Our Blessed Hope is worth suffering for


by Mike Ratliff

1 James, a bond-servant of God and of the Lord Jesus Christ,
To the twelve tribes who are dispersed abroad: Greetings.
2 Consider it all joy, my brethren, when you encounter various trials, 3 knowing that the testing of your faith produces endurance. 4 And let endurance have its perfect result, so that you may be perfect and complete, lacking in nothing. James 1:1-4 (NASB) 

33 These things I have spoken to you, so that in Me you may have peace. In the world you have tribulation, but take courage; I have overcome the world.” John 16:33 (NASB) 

33 ταῦτα λελάληκα ὑμῖν ἵνα ἐν ἐμοὶ εἰρήνην ἔχητε. ἐν τῷ κόσμῳ θλῖψιν ἔχετε· ἀλλὰ θαρσεῖτε, ἐγὼ νενίκηκα τὸν κόσμον. John 16:33 (NA28)

While all forms of relativistic Christianity attempt to refocus Christians to this present age, we are clearly taught throughout the New Testament that what awaits us after we leave this life is that for which we should really be preparing. In the world, we will have tribulation, which translates the Greek noun θλιψιν (thlipsis). Θλιψιν symbolically means grievous affliction or distress that applies pressure or burden upon the spirit. Θλιψιν is used to give the picture of one being crushed. At the same time we are given these warnings about our life here as resident aliens, we are also given encouragement beyond measure.  Continue reading

Is it the “Rapture” or is it the “Resurrection”?


by Mike Ratliff

16 For the Lord Himself will descend from heaven with a shout, with the voice of the archangel and with the trumpet of God, and the dead in Christ will rise first. 17 Then we who are alive and remain will be caught up together with them in the clouds to meet the Lord in the air, and so we shall always be with the Lord. 18 Therefore comfort one another with these words. (1 Thessalonians 4:16-18 NASB)

In this post we will simply look at the meaning of certain Greek words and how they are translated in many or most English Bibles instead of how they should “literally” be translated.  From this the meaning of certain passages will change their focus from one eschatological term that is found nowhere in scripture to one that is the basis of our blessed hope in Christ. The passage in question is 1 Thessalonians 4:13-18.  Continue reading

Is Heaven worth suffering for?


by Mike Ratliff

1 James, a bond- servant of God and of the Lord Jesus Christ,
To the twelve tribes who are dispersed abroad: Greetings.
2 Consider it all joy, my brethren, when you encounter various trials, 3 knowing that the testing of your faith produces endurance. 4 And let endurance have its perfect result, so that you may be perfect and complete, lacking in nothing. (James 1:1-4 NASB)

33 These things I have spoken to you, so that in Me you may have peace. In the world you have tribulation, but take courage; I have overcome the world.” (John 16:33 NASB)

While the emergents and other forms of relativistic Christianity attempt to refocus Christians to this present age, we are clearly taught throughout the New Testament that what awaits us after we leave this life is that for which we should really be preparing. In the world, we will have tribulation (θλῖψιν) (John 16:33). Θλῖψιν symbolically means grievous affliction or distress that applies pressure or burden upon the spirit. Θλῖψιν is used to give the picture of one being crushed. At the same time we are given these warnings about our life here as resident aliens, we are also given encouragement beyond measure.  Continue reading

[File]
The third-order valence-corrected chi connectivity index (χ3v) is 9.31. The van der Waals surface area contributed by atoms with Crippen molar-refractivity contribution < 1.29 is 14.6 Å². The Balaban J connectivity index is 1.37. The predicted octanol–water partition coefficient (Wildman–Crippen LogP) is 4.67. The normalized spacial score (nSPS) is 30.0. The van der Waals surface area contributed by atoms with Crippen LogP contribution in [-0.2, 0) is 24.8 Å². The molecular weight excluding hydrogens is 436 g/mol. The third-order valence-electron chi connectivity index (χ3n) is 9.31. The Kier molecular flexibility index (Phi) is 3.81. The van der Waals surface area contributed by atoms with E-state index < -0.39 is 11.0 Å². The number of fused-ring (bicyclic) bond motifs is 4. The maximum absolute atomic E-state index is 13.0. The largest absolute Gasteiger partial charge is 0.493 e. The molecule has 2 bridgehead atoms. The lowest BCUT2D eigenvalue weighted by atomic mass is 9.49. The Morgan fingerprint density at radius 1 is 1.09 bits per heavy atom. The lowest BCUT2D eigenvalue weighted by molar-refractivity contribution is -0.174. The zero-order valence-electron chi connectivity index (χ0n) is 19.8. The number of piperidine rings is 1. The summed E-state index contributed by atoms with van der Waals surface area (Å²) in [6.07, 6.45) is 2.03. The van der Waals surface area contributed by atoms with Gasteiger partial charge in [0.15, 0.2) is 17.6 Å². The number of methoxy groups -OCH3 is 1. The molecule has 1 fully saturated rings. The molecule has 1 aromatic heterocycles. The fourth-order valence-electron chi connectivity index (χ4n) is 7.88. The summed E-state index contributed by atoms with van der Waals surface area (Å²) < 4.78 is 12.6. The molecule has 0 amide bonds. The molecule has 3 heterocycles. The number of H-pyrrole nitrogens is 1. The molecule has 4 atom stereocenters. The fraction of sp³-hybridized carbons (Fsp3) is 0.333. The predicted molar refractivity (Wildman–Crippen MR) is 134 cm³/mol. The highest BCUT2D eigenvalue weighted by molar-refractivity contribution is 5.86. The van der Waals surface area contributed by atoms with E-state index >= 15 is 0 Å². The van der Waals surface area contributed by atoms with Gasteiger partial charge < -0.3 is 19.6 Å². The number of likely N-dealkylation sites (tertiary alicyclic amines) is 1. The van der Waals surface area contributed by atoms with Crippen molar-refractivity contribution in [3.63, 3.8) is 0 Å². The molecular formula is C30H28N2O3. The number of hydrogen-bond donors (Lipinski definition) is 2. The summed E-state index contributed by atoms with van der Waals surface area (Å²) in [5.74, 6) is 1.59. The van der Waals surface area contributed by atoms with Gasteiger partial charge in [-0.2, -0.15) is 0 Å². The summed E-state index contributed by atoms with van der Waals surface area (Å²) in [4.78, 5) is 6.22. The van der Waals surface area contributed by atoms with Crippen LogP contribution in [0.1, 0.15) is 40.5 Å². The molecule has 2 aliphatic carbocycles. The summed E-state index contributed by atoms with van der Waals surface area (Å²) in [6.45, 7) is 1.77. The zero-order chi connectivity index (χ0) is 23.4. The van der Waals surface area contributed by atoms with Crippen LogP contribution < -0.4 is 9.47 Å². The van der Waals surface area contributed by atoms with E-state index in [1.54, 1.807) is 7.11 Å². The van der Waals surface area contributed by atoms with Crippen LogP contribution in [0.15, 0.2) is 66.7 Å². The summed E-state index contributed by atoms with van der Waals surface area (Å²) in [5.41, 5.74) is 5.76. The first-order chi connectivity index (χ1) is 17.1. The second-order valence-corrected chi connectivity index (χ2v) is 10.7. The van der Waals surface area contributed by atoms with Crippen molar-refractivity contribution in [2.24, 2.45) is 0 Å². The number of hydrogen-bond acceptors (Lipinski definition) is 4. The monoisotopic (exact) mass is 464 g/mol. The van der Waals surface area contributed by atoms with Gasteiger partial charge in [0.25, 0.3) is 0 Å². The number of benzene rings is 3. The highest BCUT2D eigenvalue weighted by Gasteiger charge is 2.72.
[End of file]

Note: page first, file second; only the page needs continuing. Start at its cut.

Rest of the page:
Count it all joy


by Mike Ratliff

1 James, a servant of God and of the Lord Jesus Christ, To the twelve tribes in the Dispersion: Greetings. 2 Count it all joy, my brothers, when you meet trials of various kinds, 3 for you know that the testing of your faith produces steadfastness. 4 And let steadfastness have its full effect, that you may be perfect and complete, lacking in nothing. (James 1:1-4 ESV) 

33 “I have said these things to you, that in me you may have peace. In the world you will have tribulation. But take heart; I have overcome the world.” (John 16:33 ESV)

While the emergents and other forms of relativistic Christianity attempt to refocus Christians to this present age, we are clearly taught throughout the New Testament that what awaits us after we leave this life is that for which we should really be preparing. In the world, we will have tribulation (θλιψιν) (John 16:33). Θλιψιν symbolically means grievous affliction or distress that applies pressure or burden upon the spirit. Θλιψιν is used to give the picture of one being crushed. At the same time we are given these warnings about our life here as resident aliens, we are also given encouragement beyond measure.  Continue reading

Heaven Is Worth Suffering For


by Mike Ratliff

James, a servant of God and of the Lord Jesus Christ, To the twelve tribes in the Dispersion: Greetings. Count it all joy, my brothers, when you meet trials of various kinds, for you know that the testing of your faith produces steadfastness. And let steadfastness have its full effect, that you may be perfect and complete, lacking in nothing. (James 1:1-4 ESV)

“I have said these things to you, that in me you may have peace. In the world you will have tribulation. But take heart; I have overcome the world.” (John 16:33 ESV)

While the emergents and other forms of relativistic Christianity attempt to refocus Christians to this present age, we are clearly taught throughout the New Testament that what awaits us after we leave this life is that for which we should really be preparing. In the world, we will have tribulation (θλιψιν) (John 16:33). Θλιψιν symbolically means grievous affliction or distress that applies pressure or burden upon the spirit. Θλιψιν is used to give the picture of one being crushed. At the same time we are given these warnings about our life here as resident aliens, we are also given encouragement beyond measure.  Continue reading